In coordination with the Canadian Space Agency, NASA has opened the Deep Space Food Challenge. The goal is to generate novel food production technologies or systems that require minimal resources and produce minimal waste, while providing safe, nutritious, and tasty food for long-duration human exploration missions. Astronauts need hearty nutrients to maintain a healthy diet in space, but like any of us, they want their food to taste good, too! As NASA develops concepts for longer crewed missions to Mars and beyond, the agency will need innovative and sustainable food systems that check all the boxes.  Additionally, advanced food systems will have benefits here on Earth, too. Solutions from this challenge could enable new avenues for food production around the world, especially in extreme environments, resource-scarce regions, and in new places like urban areas and in locations where disasters disrupt critical infrastructure.

Next Deadline: July 30, 2021


National Science Foundation, Racial Equity in STEM Education

The National Science Foundation (NSF) Directorate for Education and Human Resources (EHR) seeks to support bold, ground-breaking, and potentially transformative projects addressing systemic racism in STEM. Proposals should advance racial equity in science, technology, engineering, and mathematics (STEM) education and workforce development through research (both fundamental and applied) and practice.  Core to this funding opportunity is that proposals are led by, or developed and led in authentic partnership with, individuals and communities most impacted by the inequities caused by systemic racism.  The voices, knowledge, and experiences of those who have been impacted by enduring racial inequities should be at the center of these proposals, including in, for example:   project leadership and research positions, conceptualization of the proposal, decision-making processes, and the interpretation and dissemination of evidence and research results. The proposed work should provide positive outcomes for the individuals and communities engaged and should recognize peoples’ humanity, experiences, and resilience. Proposals need to consider systemic barriers to opportunities and benefits, and how these barriers impact access to, retention in, and success in STEM education, research, and workforce development. Competitive proposals will be clear with respect to how the work advances racial equity and addresses systemic racism, as these constructs may have different meanings in different settings.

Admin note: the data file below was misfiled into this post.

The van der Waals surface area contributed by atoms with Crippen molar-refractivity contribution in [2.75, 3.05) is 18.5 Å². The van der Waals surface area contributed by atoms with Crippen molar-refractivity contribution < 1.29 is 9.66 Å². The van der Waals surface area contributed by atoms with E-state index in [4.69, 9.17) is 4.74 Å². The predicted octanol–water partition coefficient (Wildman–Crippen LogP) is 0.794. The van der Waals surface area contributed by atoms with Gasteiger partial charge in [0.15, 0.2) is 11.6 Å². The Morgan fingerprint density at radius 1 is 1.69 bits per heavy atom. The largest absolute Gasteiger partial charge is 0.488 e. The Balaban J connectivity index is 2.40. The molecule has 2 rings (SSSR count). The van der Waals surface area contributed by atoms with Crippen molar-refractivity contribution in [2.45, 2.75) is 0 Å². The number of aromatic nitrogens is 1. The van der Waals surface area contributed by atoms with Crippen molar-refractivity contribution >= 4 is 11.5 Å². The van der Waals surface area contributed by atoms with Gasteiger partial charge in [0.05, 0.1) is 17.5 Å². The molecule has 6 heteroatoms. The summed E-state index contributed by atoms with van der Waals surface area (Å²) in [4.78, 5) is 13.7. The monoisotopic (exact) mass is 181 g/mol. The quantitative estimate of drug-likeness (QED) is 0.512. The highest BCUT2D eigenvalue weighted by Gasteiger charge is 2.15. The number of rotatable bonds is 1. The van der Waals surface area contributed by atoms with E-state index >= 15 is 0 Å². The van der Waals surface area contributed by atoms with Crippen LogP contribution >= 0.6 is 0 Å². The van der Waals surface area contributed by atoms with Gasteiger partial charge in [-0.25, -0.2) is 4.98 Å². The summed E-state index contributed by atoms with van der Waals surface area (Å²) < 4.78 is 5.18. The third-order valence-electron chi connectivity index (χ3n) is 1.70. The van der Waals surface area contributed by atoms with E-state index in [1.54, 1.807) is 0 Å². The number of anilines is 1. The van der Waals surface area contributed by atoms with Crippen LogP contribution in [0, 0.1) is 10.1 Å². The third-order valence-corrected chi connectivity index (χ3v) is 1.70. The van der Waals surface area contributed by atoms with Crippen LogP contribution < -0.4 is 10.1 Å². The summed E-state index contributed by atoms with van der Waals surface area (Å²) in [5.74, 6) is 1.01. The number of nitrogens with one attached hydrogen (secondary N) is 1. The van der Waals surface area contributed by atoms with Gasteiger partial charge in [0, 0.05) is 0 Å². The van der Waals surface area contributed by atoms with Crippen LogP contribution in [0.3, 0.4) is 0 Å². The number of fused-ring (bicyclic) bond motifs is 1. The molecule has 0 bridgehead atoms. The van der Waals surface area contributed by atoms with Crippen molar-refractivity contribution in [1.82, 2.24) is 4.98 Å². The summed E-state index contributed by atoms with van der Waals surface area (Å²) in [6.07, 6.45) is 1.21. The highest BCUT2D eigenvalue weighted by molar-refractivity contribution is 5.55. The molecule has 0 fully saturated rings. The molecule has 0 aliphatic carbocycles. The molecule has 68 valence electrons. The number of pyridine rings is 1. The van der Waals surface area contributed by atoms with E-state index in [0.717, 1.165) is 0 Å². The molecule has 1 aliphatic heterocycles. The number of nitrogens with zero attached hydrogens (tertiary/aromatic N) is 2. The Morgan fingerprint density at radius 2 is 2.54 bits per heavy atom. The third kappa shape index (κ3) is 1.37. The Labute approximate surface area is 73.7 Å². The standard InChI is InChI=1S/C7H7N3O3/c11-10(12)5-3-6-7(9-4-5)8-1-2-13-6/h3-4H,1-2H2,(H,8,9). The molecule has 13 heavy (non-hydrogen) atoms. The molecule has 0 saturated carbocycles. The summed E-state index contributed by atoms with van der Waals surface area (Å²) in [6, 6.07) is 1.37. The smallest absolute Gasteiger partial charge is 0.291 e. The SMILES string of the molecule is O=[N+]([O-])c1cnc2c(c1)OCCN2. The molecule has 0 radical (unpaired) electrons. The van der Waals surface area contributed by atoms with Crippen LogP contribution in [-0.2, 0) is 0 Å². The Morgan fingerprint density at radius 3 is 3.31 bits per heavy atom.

Next Deadline: July 13, 2021


Trans-Atlantic Platform Recovery, Renewal, and Resilience in a Post-Pandemic World & National Science Foundation

The COVID-19 pandemic is a major crisis that touches on all aspects of health, social, economic, political, and cultural life. The T-AP RRR call aims to address key gaps in our understanding of the dynamic and complex interaction of medium and long-term societal effects of COVID-19 pandemic. This understanding, in turn, should advance knowledge of how to mitigate the negative societal effects of COVID-19 pandemic and support recovery and renewal in a post-pandemic world. NSF/SBE is participating in this program. NSF’s Dear Colleague Letter can be found here.


Next Deadline: July 14, 2021


NSF Events

View upcoming NSF events here.


Internal Funding Program Deadlines

Internal Funding Programs can be found on our website. Listed below are a programs with upcoming deadlines.



Contact ORDA Early When Planning a Proposal Submission

An early meeting with a pre-award specialist will help make sure you are meeting all of the sponsor requirements AND that you are on schedule to submit materials to ORDA in a timely fashion. Our procedures can be found here on ORDA’s website ( An important point to note is that your proposal and related materials must get to ORDA at least 10 business days before the sponsor deadline.

Other than the inability to meet in-person, business continues as usual for us. Please find the following contact information for the ORDA staff. We are reachable by telephone during business hours, Mondays through Fridays from 8:00 a.m. to 5:00 p.m. You may also contact us through email or schedule a time to meet using teleconferencing or video call.

ORDA on Social Media!

Elevating Communities, Inspiring Generations

EMU Research, 200 Boone Phone: 734.487.3090 mail [email protected]